To buy or not buy?

What with me leading Shelter’s policy work on the future of the private rented sector, it was a surprise to my colleagues when I told them I was buying a flat. ‘That’s it, you’re out of the private rented sector!’ was Toby’s response.

The thing is, I am fed up with renting. I hate the magnolia walls in my flat, the worn laminate floors, the slope in the kitchen that means the cooker is wonky and one side of the pan always cooks faster than the other, the green carpet, the uncared-for communal areas.

Having set up home with my partner in a previous flat, we were given notice after a year because our landlord wanted to sell the place. After that, there was always a smidgen of uncertainty in my mind – would our current landlord give us notice again? Would we get a ‘to market’ rent increase of £250 a month (that’s how much one bed flats have gone up in two years in my area!), scuppering our saving plans?

It’s by no means rogue landlord territory, and I would probably fall into the government’s oft-cited 85% of private tenants ‘satisfied’ with their accommodation. Yes, it is satisfactory, I like my area and it suited me well for a while. But it’s not great for me now – I want a home, and what’s the point in making it your own if you can be given two months notice or priced out of your home at any time?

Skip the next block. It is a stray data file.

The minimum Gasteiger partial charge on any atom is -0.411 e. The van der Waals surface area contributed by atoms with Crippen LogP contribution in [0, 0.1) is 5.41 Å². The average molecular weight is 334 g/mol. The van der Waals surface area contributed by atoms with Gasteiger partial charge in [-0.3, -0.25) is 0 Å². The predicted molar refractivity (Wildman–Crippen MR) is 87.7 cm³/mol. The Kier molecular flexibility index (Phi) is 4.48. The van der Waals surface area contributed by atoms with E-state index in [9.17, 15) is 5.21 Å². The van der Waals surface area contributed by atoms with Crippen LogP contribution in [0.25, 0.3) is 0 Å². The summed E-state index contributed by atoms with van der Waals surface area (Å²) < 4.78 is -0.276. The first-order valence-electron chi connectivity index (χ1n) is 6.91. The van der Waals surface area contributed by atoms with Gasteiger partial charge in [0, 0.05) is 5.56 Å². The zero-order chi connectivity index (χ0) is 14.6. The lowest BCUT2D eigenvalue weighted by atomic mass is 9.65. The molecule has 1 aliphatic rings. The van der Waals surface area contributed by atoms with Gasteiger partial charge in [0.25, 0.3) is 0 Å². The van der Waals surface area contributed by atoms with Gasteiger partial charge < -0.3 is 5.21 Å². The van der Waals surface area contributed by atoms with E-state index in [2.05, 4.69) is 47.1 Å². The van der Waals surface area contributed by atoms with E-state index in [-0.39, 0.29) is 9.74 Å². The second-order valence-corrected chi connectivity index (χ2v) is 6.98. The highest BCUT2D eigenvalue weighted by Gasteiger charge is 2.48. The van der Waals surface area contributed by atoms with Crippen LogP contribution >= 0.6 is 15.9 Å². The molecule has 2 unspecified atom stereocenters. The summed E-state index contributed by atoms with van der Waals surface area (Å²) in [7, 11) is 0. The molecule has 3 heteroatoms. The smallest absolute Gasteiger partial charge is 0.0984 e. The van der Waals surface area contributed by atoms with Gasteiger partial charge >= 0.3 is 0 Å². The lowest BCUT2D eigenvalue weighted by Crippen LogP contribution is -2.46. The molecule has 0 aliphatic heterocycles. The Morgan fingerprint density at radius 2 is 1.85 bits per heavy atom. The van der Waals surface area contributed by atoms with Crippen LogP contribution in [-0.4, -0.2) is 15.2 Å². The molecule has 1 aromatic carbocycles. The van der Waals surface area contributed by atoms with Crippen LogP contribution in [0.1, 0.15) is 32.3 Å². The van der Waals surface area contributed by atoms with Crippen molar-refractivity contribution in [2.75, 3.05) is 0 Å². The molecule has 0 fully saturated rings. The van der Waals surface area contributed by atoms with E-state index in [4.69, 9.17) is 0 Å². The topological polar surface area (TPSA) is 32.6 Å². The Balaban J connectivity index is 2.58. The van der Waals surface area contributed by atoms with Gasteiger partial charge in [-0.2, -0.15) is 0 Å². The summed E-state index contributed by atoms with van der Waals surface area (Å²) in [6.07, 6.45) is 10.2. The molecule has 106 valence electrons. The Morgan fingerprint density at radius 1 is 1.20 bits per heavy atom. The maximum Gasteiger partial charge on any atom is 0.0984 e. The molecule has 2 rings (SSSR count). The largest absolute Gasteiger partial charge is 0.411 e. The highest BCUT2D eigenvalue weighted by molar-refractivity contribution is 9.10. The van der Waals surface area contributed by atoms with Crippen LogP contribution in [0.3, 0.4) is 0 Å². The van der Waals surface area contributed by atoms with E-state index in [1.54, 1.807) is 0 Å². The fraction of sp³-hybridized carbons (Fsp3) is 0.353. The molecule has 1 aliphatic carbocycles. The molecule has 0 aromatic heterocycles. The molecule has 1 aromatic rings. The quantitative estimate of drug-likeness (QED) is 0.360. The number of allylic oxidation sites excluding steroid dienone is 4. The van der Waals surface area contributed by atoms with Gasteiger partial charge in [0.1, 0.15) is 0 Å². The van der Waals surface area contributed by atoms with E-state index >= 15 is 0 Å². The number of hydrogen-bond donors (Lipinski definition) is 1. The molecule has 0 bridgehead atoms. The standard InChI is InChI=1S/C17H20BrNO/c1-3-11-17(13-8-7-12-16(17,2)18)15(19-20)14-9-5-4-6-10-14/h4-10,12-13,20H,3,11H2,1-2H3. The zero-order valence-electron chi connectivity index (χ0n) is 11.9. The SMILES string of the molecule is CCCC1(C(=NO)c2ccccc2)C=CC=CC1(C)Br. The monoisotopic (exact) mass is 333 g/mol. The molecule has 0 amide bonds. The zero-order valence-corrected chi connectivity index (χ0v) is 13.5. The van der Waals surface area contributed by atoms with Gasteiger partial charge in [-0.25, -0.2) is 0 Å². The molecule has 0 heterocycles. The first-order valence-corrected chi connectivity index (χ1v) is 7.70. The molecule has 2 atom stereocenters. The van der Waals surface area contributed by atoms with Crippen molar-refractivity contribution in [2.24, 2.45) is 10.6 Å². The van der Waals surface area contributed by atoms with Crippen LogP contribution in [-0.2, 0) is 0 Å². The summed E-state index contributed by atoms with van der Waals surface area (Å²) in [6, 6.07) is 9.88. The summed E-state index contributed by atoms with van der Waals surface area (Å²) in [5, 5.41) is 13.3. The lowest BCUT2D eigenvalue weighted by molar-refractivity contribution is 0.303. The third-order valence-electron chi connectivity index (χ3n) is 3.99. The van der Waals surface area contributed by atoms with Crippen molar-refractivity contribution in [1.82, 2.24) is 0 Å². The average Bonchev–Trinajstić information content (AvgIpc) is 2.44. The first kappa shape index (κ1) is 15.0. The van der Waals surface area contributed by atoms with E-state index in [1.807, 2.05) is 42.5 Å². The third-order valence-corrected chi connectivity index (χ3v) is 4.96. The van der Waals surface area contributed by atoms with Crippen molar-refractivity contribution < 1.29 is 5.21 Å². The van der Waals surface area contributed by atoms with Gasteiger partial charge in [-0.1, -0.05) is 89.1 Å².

So I chose to buy. It’s not a decision I took lightly – every day our advisers help people struggling with unaffordable mortgages, we see the fallout of reckless lending, we worry about the interest-only timebomb. I’m all too aware that house prices can go down as well as up, and that I could end up owing the bank more than my home is worth.

I know how incredibly lucky I am to have that choice. It wasn’t easy, but our combined income allowed us to save hard and get the mortgage we needed.

As I get stuck in to my DIY project, Shelter and Resolution Foundation publish
a report which projects that private renting is going to become the norm for more and more people. Just one in four households will own a home with a mortgage by 2025 if the economy continues to stagnate – down from just under half of all households in the 1990s.

We need to wake up to the fact that private renting is here to stay. For the one million families with children who now rent from a private landlord, it may well take decades to get to the point where they can actually ‘choose’ whether to rent or buy. But unless the Government acts to make renting more family-friendly, it is only going to be the relatively well-off who can afford a stable home through homeownership. And that just doesn’t seem right.